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On Anarchist Debate

category international | anarchist movement | opinion / analysis author Friday February 06, 2009 17:40author by Kevin S. Report this post to the editors

The prevalence of (ultra-)sectarian and petty-argumentative attitudes, leading to a lack of constructive debate, is doing irreversible damage to the anarchist movement. A basic problem here is the extreme difficulty of consolidating fragments of serious anarchist thought and activity, in a context permeated and distorted by bourgeois ideology...

On Anarchist Debate

Anarchism is a simmering influence in social struggles, which in recent times has put itself back “on the map” as a serious international movement with the upheaval in Greece and, to a lesser extent, the protests at the Republican National Convention (although the latter mostly led to negative perceptions from the U.S. public—nonetheless it made some impression and provoked a “surge” in organizing). Unfortunately, the incoherence and disorganization of so much of the anarchist “scene,” internationally and in the United States, remains a massive obstruction to serious activity. Some significant steps are being made toward a more coherent movement, emphasizing popular struggles and involvement at a mass level. However, the prevalence of (ultra-)sectarian and petty-argumentative attitudes, leading to a lack of constructive debate, is doing irreversible damage to the anarchist movement. A basic problem here is the extreme difficulty of consolidating fragments of serious anarchist thought and activity, in a context permeated and distorted by bourgeois ideology.

This is not a simple issue of a few “personalities” derailing all the other anarchists’ efforts through confusion. It affects every level of anarchist discourse in ways that are not reducible to a small “chaotic element” (although such an element undoubtedly plays a big part). A common perception from outside the “scene” is that confusion and sectarianism come naturally to anarchists because anarchism itself is ideologically confused and sectarian. Of course, ironically more than a few of those making such an argument (e.g. Marxists, Trotskyists, etc. …) are themselves ultra-sectarian, and talk of “unification” from them usually means subordination. The deep and complex problems confronting anarchism cannot be understood from outside—they can only be understood and confronted from a real anarchist perspective. While we should not discard valuable contributions from any direction, it should never be forgotten that we are anarchists and that should never be subordinated or made secondary to more “pragmatic” considerations as long as means of resistance remain at our disposal.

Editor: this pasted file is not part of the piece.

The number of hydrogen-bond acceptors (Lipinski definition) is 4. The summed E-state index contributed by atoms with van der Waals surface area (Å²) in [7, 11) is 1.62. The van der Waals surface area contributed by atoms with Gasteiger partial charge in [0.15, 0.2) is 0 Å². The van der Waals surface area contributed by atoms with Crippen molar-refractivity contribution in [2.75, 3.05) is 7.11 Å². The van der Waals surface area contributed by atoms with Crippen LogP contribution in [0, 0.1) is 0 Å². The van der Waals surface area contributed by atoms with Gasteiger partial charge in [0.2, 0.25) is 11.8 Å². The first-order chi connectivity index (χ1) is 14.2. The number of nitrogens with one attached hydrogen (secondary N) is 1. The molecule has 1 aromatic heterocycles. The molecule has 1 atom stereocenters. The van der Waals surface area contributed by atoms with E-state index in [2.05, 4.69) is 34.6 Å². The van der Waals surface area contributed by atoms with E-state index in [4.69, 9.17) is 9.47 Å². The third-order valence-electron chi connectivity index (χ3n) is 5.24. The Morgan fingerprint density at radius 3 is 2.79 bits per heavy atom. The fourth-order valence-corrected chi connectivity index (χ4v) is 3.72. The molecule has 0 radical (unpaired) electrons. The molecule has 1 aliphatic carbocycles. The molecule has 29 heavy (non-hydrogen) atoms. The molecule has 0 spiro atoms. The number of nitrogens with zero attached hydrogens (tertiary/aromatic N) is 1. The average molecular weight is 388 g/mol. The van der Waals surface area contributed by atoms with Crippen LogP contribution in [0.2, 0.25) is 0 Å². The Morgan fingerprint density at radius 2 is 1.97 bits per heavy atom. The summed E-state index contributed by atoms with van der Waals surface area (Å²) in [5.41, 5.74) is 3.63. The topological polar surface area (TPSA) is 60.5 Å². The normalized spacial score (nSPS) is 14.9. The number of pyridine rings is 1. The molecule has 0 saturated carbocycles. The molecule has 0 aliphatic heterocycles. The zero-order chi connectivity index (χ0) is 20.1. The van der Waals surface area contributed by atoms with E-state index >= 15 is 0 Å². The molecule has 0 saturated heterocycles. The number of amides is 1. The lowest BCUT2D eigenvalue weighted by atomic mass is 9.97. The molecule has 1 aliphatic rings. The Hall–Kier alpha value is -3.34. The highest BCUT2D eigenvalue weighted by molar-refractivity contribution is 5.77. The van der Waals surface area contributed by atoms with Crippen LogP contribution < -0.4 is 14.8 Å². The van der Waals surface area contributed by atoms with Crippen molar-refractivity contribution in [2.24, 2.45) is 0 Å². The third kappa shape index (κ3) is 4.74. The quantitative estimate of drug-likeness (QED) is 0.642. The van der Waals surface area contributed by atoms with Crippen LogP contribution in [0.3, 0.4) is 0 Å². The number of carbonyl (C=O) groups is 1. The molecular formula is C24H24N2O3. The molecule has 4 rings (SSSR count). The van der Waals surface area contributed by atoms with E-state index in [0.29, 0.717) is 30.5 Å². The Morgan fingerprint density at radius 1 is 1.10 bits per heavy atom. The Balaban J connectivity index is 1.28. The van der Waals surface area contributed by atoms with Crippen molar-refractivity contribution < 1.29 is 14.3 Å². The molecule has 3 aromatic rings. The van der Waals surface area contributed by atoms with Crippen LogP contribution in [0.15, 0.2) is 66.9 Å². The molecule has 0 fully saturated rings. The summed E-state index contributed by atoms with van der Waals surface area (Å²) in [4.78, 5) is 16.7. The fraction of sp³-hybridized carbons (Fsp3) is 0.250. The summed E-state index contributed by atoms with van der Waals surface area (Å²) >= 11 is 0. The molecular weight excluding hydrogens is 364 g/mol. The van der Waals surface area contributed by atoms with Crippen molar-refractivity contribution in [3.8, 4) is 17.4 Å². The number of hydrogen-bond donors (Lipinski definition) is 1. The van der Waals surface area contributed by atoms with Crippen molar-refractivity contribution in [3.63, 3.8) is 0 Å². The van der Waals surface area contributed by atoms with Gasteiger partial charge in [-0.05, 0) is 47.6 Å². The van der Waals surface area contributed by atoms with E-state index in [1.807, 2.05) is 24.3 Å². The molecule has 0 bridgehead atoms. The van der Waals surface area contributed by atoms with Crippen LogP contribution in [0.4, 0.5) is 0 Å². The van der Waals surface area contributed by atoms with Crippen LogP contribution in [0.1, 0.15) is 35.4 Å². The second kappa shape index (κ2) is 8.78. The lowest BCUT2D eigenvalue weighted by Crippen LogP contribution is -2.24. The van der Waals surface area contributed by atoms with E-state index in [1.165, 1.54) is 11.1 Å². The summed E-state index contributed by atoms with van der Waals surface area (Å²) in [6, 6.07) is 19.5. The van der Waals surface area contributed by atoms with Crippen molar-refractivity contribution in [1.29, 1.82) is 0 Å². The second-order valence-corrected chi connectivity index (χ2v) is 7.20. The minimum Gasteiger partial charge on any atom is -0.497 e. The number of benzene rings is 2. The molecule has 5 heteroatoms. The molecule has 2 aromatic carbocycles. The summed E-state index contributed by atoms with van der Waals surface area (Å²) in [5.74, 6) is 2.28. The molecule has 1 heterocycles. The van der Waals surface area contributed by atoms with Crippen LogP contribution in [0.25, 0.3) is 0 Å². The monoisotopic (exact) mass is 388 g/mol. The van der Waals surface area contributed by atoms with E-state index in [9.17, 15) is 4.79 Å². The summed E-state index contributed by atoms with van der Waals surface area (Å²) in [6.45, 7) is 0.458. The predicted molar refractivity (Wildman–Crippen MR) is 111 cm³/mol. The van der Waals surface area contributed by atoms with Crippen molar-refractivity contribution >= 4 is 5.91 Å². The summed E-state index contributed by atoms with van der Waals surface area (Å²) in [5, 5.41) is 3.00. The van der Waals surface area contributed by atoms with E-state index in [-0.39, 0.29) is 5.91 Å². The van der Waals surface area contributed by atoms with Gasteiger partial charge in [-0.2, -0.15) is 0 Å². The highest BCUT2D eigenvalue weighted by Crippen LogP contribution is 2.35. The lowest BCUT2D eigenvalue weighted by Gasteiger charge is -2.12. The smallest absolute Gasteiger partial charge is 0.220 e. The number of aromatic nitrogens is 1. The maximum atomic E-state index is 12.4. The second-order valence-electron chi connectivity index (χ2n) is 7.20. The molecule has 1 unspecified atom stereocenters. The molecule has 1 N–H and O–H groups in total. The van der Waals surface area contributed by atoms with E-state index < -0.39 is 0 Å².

It is important to make a distinction between theoretical and practical disagreements. But again, that is no simple issue as practical differences are nearly always framed in theoretical terms, often obscuring concrete similarities or exaggerating differences unnecessarily. This is also not helped by considerable theoretical differences within this or that tendency, to the extent that debating with one person might lead to entirely different perceptions than it would with another from the same “camp.” The lack of programmatic thinking together with the scattered, isolated situation of so many anarchists is primarily responsible for such confusion, although there are other factors common to all groupings (individual “spinning” of ideas, theoretical nuances, etc. etc.). A more long-term issue is simply the volume and variety of writings all identified as anarchist, frequently conflicting with each other in their content.

Of course, individuals must pick and choose valuable ideas while leaving out worthless ones. However, that does not negate the central importance of ongoing debate to sharpen or improve on ideas. The key point in all of this is criticality, as in the individual’s ability to self-criticize and to criticize others at a practical and theoretical level through study, debate, action and reflection. But criticism in that sense should be serious and thoughtful. Controversy has its value in stirring up debate and pointing out problems, but then debate should be constructive and not petty if anything is to be gained from it. Not to say criticism should be “softened” one bit to avoid “offending” its recipient, but even harsh criticism can be constructive if it is serious and pointed at real problems and not simply for sectarian or petty-personal reasons.